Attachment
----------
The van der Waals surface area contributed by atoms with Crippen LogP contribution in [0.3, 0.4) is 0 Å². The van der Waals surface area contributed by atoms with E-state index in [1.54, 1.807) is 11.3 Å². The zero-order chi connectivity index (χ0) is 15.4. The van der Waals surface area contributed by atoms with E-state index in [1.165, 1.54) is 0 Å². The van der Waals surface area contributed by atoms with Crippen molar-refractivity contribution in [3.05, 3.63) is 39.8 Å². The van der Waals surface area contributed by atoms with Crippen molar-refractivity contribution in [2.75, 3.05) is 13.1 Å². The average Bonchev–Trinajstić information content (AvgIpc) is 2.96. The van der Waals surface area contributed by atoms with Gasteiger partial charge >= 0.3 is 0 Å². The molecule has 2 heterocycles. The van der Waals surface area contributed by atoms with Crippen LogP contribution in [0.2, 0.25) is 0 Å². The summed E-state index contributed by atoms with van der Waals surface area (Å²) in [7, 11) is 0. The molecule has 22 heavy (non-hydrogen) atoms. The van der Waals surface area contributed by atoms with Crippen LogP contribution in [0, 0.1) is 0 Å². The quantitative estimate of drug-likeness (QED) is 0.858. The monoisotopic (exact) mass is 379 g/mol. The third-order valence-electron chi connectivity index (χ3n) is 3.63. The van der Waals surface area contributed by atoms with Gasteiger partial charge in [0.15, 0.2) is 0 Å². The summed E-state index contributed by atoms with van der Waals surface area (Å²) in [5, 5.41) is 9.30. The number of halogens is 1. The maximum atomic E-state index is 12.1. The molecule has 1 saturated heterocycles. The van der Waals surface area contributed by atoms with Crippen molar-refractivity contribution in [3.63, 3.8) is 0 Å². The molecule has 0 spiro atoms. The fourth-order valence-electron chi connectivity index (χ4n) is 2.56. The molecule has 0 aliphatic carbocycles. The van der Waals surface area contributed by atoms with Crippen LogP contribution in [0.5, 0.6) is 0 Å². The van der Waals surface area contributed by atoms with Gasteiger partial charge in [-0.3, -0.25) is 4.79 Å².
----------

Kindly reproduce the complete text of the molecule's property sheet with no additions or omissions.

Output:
The van der Waals surface area contributed by atoms with Crippen LogP contribution in [0.3, 0.4) is 0 Å². The van der Waals surface area contributed by atoms with E-state index in [1.54, 1.807) is 11.3 Å². The zero-order chi connectivity index (χ0) is 15.4. The van der Waals surface area contributed by atoms with E-state index in [1.165, 1.54) is 0 Å². The van der Waals surface area contributed by atoms with Crippen molar-refractivity contribution in [3.05, 3.63) is 39.8 Å². The van der Waals surface area contributed by atoms with Crippen molar-refractivity contribution in [2.75, 3.05) is 13.1 Å². The average Bonchev–Trinajstić information content (AvgIpc) is 2.96. The van der Waals surface area contributed by atoms with Gasteiger partial charge >= 0.3 is 0 Å². The molecule has 2 heterocycles. The van der Waals surface area contributed by atoms with Crippen LogP contribution in [0.2, 0.25) is 0 Å². The summed E-state index contributed by atoms with van der Waals surface area (Å²) in [7, 11) is 0. The molecule has 22 heavy (non-hydrogen) atoms. The van der Waals surface area contributed by atoms with Crippen LogP contribution in [0, 0.1) is 0 Å². The quantitative estimate of drug-likeness (QED) is 0.858. The monoisotopic (exact) mass is 379 g/mol. The third-order valence-electron chi connectivity index (χ3n) is 3.63. The van der Waals surface area contributed by atoms with Gasteiger partial charge in [0.15, 0.2) is 0 Å². The summed E-state index contributed by atoms with van der Waals surface area (Å²) in [5, 5.41) is 9.30. The number of halogens is 1. The maximum atomic E-state index is 12.1. The molecule has 1 saturated heterocycles. The van der Waals surface area contributed by atoms with Crippen molar-refractivity contribution in [3.63, 3.8) is 0 Å². The molecule has 0 spiro atoms. The fourth-order valence-electron chi connectivity index (χ4n) is 2.56. The molecule has 0 aliphatic carbocycles. The van der Waals surface area contributed by atoms with Crippen LogP contribution in [0.5, 0.6) is 0 Å². The van der Waals surface area contributed by atoms with Gasteiger partial charge in [-0.3, -0.25) is 4.79 Å².